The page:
Don't get me wrong, there's staff in here whether they're civil service or not, that would easily be snapped up for their professionalism, quality, care and work ethic by companies eager to provide even a fraction of their depth of experience, but still, there are issues within the hospital that are not right, are corrupt and I've seen far too many colleagues leave with a saddened heart.

 

The leakers as you put it, are an unfortunate type of by-product that has been created by the immense lack of underestimating the gravity of the situation and rather than pull someone up about the failings in particular areas, regardless if it's a best pal or that you've known the person for a long time, it is neatly tucked to one side as if the problem were irrelevant, or of no concern which through a lack of feedback, creates problems in itself as if demeaning the efforts staff put in to try and correct the lack of decision making.

 

This isn't about me, you, someone else, but this most certainly is about the failing of certain grouped individuals who for reasons of their own or through a lack of care or expertise, have slowly eroded the prime directive of organising efficient systems that motivate the workforce and to instil a sense of pride, drive and keenness towards our patients, but overall, the lack of concern and care for the people we treat in whatever capacity is something I cannot let go and whether the persons in charge sack me for doing what I believe is right, then so be it, as I know deep in my heart, I do this for the people who trust in the service I give.

 

In one way, I dread an independent review due to the embarrassment of the results, although I am somewhat sceptical to believe that the finalised report won't be watered down!

My concern is however, that some people will expect immediate results and if nothing happens within the week, will question and chase their own particular arena until blood has been spilt. I personally, only want things to be corrected, that staff are made to feel important in what they do, that they're not bullied or hounded, that they feel that when a concern is raised, that it's taken seriously and dependant on the seriousness of the concern, action will be taken to remedy the situation or to be at least informed that it's in a triage situation and that the seriously important things are done first, but this will be done in a specific time period.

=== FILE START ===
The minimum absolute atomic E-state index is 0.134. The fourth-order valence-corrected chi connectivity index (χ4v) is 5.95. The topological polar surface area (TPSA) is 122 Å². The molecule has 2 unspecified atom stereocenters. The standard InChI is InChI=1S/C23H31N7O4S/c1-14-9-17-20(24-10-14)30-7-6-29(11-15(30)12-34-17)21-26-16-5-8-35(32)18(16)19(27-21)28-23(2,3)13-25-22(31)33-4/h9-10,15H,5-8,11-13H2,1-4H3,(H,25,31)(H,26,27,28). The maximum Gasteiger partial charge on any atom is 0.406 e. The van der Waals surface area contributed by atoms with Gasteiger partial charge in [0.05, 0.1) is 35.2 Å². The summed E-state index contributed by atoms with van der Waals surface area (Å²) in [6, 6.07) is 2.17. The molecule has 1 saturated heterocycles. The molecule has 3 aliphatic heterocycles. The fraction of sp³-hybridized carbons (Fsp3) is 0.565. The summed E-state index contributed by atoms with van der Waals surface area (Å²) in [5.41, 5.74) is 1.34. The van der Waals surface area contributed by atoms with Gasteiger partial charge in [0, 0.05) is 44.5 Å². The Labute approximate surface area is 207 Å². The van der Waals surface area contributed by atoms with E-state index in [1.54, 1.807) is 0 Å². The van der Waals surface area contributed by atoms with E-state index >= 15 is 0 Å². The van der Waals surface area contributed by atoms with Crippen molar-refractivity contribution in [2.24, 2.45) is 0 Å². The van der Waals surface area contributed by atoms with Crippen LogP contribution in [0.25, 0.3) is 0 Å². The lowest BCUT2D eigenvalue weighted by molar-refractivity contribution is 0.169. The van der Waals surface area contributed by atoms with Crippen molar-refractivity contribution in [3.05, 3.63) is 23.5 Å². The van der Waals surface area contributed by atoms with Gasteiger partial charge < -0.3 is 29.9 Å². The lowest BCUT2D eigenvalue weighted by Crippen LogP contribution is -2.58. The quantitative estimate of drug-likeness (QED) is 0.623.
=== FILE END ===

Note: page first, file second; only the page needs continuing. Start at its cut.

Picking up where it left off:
Hermes, if you care for the people like I do and have strived to progress through inept, corrupt and damaging practises, then and only then, can you understand what really working for the Isle of Man truly entails. If you believe that no such improper practises exist, then I'm wasting my efforts talking to you, but if you can understand a certain medium of my perspective, then the ethics of healthcare will eventually be restored

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Thanks for the sympathetic and measured view, Manxy. I am with you 100%.

Seems that some of the other posters have descended into blind hatred and offensive (and unprofessional) behaviour that is disturbing their judgement of which side I am on. I do not need to justify cautioning people who are healthcare professionals about their public conduct and use of hate-speech and threats that is further harming the image of healthcare providers as a whole. However, it is the job of their employers and professional bodies and the police to correct them over this, not me. I tried being a voice of reason when they started to lose the plot, and obviously wasted my time.

 

To business, then:

Perhaps in parallel to an independent review, a frank and honest appraisal and listening session that polls the opinions of all Noble's staff about how things should be run is equally important to consider. It appears that the channels of communication are dysfunctional and need addressing as a matter of the highest priority. An external review is never going to come to terms with the uniqueness of an island hospital, as has been apparent from repeated visitations over the years. CQQ has no remit, and has troubles of its own so it will be interesting to see who will be suitable. Perhaps Wrighty has something more to suggest about this?

The original complaints of a crisis can be viewed two ways: Either individual anxieties about care delivery are not being addressed adequately by management or there is actual demonstrable harm being caused that led to the anxieties. The complainants have not produced clear figures to demonstrate the case, but have expressed anxiety. There is a need to examine the complaint objectively.